2082 sample program. In the most general case, you have to check to see if the
 2083 newline convention recognizes CRLF as a newline, and if so, and the current
 2084 character is CR followed by LF, advance the starting offset by two characters
 2085 instead of one.
 2086 </P>
 2087 <P>
 2088 If a non-zero starting offset is passed when the pattern is anchored, one
 2089 attempt to match at the given offset is made. This can only succeed if the
 2090 pattern does not require the match to be at the start of the subject.
 2091 </P>
 2092 <br><b>
 2093 How <b>pcre_exec()</b> returns captured substrings
 2094 </b><br>
 2095 <P>
 2096 In general, a pattern matches a certain portion of the subject, and in
 2097 addition, further substrings from the subject may be picked out by parts of the
 2098 pattern. Following the usage in Jeffrey Friedl's book, this is called
 2099 "capturing" in what follows, and the phrase "capturing subpattern" is used for
 2100 a fragment of a pattern that picks out a substring. PCRE supports several other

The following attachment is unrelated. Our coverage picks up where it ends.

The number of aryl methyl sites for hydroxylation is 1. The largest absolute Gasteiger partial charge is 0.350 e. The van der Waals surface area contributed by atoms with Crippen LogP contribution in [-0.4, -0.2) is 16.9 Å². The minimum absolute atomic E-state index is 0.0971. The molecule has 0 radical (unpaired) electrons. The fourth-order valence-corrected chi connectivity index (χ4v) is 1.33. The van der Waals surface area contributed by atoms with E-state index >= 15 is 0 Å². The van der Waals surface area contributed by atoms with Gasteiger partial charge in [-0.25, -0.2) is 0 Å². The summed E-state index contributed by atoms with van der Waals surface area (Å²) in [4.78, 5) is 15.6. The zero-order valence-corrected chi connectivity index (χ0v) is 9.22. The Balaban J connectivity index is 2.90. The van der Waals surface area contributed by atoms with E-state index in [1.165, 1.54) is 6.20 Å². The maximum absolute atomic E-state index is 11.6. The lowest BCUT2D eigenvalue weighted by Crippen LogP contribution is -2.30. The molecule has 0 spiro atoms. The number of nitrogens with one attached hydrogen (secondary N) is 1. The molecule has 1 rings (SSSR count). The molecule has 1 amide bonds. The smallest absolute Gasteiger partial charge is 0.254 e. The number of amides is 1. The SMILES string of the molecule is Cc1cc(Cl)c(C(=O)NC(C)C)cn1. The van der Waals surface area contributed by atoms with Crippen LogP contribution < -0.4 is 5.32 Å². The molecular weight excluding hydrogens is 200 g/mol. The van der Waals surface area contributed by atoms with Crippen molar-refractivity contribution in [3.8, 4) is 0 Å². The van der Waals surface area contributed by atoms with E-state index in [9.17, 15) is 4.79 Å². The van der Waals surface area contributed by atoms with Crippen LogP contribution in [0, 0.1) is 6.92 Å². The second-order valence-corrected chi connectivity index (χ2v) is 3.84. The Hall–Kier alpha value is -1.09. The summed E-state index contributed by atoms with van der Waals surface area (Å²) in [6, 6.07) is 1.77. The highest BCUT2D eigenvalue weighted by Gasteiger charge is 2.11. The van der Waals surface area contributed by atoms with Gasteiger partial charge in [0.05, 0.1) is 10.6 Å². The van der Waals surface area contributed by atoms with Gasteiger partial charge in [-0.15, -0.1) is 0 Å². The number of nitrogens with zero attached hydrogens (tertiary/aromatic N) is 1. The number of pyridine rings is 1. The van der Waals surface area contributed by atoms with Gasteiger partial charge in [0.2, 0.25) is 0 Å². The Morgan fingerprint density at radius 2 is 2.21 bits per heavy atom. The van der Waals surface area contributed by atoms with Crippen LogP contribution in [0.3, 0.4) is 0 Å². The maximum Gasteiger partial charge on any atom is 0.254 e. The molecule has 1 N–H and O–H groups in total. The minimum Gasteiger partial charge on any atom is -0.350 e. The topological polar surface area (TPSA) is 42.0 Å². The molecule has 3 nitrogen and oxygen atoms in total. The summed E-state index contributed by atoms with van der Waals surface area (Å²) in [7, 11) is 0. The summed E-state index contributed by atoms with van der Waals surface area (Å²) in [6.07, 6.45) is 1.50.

2101 kinds of parenthesized subpattern that do not cause substrings to be captured.
 2102 </P>
 2103 <P>
 2104 Captured substrings are returned to the caller via a vector of integers whose
 2105 address is passed in <i>ovector</i>. The number of elements in the vector is
 2106 passed in <i>ovecsize</i>, which must be a non-negative number. <b>Note</b>: this
 2107 argument is NOT the size of <i>ovector</i> in bytes.
 2108 </P>
 2109 <P>
 2110 The first two-thirds of the vector is used to pass back captured substrings,
 2111 each substring using a pair of integers. The remaining third of the vector is
 2112 used as workspace by <b>pcre_exec()</b> while matching capturing subpatterns,
 2113 and is not available for passing back information. The number passed in
 2114 <i>ovecsize</i> should always be a multiple of three. If it is not, it is
 2115 rounded down.
 2116 </P>
 2117 <P>
 2118 When a match is successful, information about captured substrings is returned
 2119 in pairs of integers, starting at the beginning of <i>ovector</i>, and
 2120 continuing up to two-thirds of its length at the most. The first element of
 2121 each pair is set to the offset of the first character in a substring, and the
 2122 second is set to the offset of the first character after the end of a